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Something made of sticks, as a racing hurdle.
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A sticking, as with a pointed weapon; stab.
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Anything, as a threat, used in compelling another.
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(archaic) A stoppage, delay, or obstacle.
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(informal) A dull, stupid, or spiritless person.
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(slang) A marijuana cigarette.
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(now rare, naut.) A mast or a part of a mast.
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(printing) A composing stick or its contents.
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To pierce or puncture, as with a pointed instrument.
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To kill by piercing; stab.
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To pierce something with (a knife, pin, etc.)
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To thrust or push (in, into, out, etc.)

To stick one's finger into a hole.

verb
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To set with piercing objects.

A cushion stuck with pins.

verb
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To obstruct, entangle, bog down, etc.; also, to detain, delay, etc.

The wheels were stuck; we were stuck in town.

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(informal) To place; put; set.
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(informal) To make sticky by smearing.
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(informal) To puzzle; baffle.

To be stuck by a question.

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(chiefly brit., informal) To endure or tolerate.
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To be or remain fixed or embedded by a pointed end, as a nail.
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To be or remain attached by adhesion; adhere; cleave.
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To remain in close association; be fixed; cling.

Friends stick together; the nickname stuck.

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To keep close.

To stick to a trail.

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To persevere; persist.

To stick at a job.

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To remain firm and resolute; endure.

They stuck through thick and thin.

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To become fixed, blocked, lodged, etc. as by an obstacle.
  • To become embedded and immovable.
    A shoe stuck in the mud.
  • To become unworkable; jam.
    The gears stuck.
  • To become stopped or delayed; come to a standstill.
    A bill stuck in committee.
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To be puzzled.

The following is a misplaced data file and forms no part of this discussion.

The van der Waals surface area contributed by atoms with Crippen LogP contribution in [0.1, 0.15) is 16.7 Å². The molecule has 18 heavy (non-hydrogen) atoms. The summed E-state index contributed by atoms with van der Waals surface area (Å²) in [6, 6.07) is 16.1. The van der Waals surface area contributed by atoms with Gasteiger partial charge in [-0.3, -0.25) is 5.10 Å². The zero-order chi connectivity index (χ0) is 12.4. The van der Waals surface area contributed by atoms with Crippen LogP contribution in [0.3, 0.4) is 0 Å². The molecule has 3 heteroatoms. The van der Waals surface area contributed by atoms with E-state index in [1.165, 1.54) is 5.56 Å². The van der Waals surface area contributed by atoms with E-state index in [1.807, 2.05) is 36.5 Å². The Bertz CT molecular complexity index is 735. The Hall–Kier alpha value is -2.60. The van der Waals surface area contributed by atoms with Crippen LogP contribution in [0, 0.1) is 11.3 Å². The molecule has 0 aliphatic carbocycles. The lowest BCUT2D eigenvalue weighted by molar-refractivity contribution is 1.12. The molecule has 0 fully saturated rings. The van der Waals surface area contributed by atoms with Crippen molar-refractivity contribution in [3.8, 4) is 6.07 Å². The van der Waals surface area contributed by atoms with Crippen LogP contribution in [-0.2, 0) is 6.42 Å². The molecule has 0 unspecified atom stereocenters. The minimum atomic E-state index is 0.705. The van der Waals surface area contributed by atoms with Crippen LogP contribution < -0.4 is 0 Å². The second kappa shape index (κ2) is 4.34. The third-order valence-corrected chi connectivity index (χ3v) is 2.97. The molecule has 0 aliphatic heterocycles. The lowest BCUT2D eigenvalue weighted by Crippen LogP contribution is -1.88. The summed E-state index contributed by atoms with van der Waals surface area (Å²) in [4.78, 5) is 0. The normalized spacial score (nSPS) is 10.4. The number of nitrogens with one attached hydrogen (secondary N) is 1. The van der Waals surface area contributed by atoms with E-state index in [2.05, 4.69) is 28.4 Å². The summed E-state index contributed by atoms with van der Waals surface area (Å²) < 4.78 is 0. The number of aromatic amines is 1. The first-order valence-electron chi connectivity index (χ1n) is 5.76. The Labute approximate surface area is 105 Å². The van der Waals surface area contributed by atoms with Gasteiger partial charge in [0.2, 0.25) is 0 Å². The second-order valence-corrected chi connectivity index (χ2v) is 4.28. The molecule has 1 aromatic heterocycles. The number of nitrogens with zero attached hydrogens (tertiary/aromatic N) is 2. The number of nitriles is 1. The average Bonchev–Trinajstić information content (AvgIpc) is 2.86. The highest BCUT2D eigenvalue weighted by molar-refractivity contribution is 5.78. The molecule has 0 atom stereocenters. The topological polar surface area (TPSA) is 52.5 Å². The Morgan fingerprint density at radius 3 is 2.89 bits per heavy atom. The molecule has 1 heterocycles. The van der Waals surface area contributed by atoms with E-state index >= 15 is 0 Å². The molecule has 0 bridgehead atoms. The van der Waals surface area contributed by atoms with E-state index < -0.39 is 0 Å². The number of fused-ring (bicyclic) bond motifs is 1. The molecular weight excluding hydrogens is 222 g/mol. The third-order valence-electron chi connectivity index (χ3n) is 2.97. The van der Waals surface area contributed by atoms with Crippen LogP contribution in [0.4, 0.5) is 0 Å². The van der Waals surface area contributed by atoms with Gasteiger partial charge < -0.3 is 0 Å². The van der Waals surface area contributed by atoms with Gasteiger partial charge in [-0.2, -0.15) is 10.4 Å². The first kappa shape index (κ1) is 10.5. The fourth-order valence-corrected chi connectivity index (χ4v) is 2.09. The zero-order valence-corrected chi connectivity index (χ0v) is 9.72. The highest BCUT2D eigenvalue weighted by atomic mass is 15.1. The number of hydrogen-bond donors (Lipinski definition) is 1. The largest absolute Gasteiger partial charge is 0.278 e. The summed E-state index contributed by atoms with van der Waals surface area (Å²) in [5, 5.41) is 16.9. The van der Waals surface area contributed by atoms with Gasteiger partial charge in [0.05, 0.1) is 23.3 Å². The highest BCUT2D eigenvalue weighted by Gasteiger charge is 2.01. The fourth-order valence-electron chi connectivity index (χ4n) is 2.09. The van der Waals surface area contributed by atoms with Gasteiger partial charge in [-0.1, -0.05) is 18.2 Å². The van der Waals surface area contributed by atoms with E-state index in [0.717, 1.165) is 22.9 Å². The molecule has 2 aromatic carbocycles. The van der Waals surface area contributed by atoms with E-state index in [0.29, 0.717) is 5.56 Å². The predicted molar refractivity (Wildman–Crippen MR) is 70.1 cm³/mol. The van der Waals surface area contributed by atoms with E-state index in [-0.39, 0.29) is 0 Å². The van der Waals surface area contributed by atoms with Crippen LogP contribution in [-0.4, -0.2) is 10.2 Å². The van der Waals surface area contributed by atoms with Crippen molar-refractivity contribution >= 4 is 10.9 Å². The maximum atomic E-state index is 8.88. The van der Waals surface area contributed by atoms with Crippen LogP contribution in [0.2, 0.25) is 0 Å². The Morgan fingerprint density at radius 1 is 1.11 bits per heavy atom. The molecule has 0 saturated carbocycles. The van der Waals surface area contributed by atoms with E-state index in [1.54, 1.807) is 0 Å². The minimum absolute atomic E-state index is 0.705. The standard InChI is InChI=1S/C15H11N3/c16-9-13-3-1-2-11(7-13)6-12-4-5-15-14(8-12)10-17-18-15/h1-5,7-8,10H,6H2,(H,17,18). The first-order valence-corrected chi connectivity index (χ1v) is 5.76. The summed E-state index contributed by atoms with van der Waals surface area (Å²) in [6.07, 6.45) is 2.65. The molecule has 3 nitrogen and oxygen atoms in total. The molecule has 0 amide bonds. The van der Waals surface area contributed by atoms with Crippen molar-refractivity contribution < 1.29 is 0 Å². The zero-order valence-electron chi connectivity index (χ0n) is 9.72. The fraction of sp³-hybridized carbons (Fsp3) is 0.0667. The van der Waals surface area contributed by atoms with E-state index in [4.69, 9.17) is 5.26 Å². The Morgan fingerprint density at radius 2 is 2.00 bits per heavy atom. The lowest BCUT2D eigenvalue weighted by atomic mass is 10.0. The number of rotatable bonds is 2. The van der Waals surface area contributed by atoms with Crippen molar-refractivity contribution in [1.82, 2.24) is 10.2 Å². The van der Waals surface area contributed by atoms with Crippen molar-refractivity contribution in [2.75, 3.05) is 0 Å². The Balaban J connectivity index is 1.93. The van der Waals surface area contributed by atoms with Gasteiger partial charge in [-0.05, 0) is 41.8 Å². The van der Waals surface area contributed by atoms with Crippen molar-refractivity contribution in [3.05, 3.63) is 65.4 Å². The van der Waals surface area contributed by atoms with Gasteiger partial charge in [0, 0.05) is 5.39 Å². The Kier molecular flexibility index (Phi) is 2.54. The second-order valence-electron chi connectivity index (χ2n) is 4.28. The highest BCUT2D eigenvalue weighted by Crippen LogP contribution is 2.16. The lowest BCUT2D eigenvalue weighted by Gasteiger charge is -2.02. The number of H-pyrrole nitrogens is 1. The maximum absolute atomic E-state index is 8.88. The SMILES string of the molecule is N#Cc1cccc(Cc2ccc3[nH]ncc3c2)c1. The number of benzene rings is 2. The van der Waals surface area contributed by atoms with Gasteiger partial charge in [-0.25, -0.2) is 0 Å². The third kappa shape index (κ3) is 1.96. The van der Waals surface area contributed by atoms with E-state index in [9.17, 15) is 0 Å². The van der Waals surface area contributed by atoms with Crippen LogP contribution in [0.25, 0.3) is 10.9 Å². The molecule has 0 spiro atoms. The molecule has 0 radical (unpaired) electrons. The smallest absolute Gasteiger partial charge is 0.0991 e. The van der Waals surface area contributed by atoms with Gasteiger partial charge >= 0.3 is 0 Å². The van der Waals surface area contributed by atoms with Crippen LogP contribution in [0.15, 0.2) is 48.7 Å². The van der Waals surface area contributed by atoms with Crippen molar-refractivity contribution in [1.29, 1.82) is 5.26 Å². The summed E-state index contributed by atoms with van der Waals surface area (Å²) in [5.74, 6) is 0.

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To be reluctant; hesitate; scruple.

A person who will stick at nothing.

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To protrude, project, or extend (out, up, through, etc.)
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An elongated piece of wood or similar material, typically put to some use, for example as a wand or baton.
  • A small, thin branch from a tree or bush; a twig; a branch. syn. transl.
    The beaver's dam was made out of sticks. The bird's nest was made out of sticks.
  • A relatively long, thin piece of wood, of any size. transl.
    I found several good sticks in the brush heap. What do you call a boomerang that won't come back? A stick.
  • (US) A timber board, especially a two by four (inches).
    I found enough sticks in dumpsters at construction sites to build my shed.
  • A cane or walking stick (usually wooden, metal or plastic) to aid in walking. syn. transl.
    I don't need my stick to walk, but it's helpful.
  • A cudgel or truncheon (usually of wood, metal or plastic), especially one carried by police or guards.
    As soon as the fight started, the guards came in swinging their sticks.
  • (carpentry) The vertical member of a cope-and-stick joint.
  • (figuratively) A piece (of furniture, especially if wooden). usage syn.
    We were so poor we didn't have one stick of furniture.
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Any roughly cylindrical (rectangular) unit of a substance. transl.
  • (chiefly North America) A small rectangular block, with a length several times its width, which contains by volume one half of a cup of shortening (butter, margarine or lard).
    The recipe calls for half a stick of butter.
  • A standard rectangular (often thin) piece of chewing gum. transl.
    Don't hog all that gum, give me a stick!.
  • (slang) A cigarette (usually a tobacco cigarette, less often a marijuana cigarette). syn.
    Cigarettes are taxed at one dollar per stick.

Sealing wax is available as a cylindrical or rectangular stick.

noun
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Material or objects attached to a stick or the like.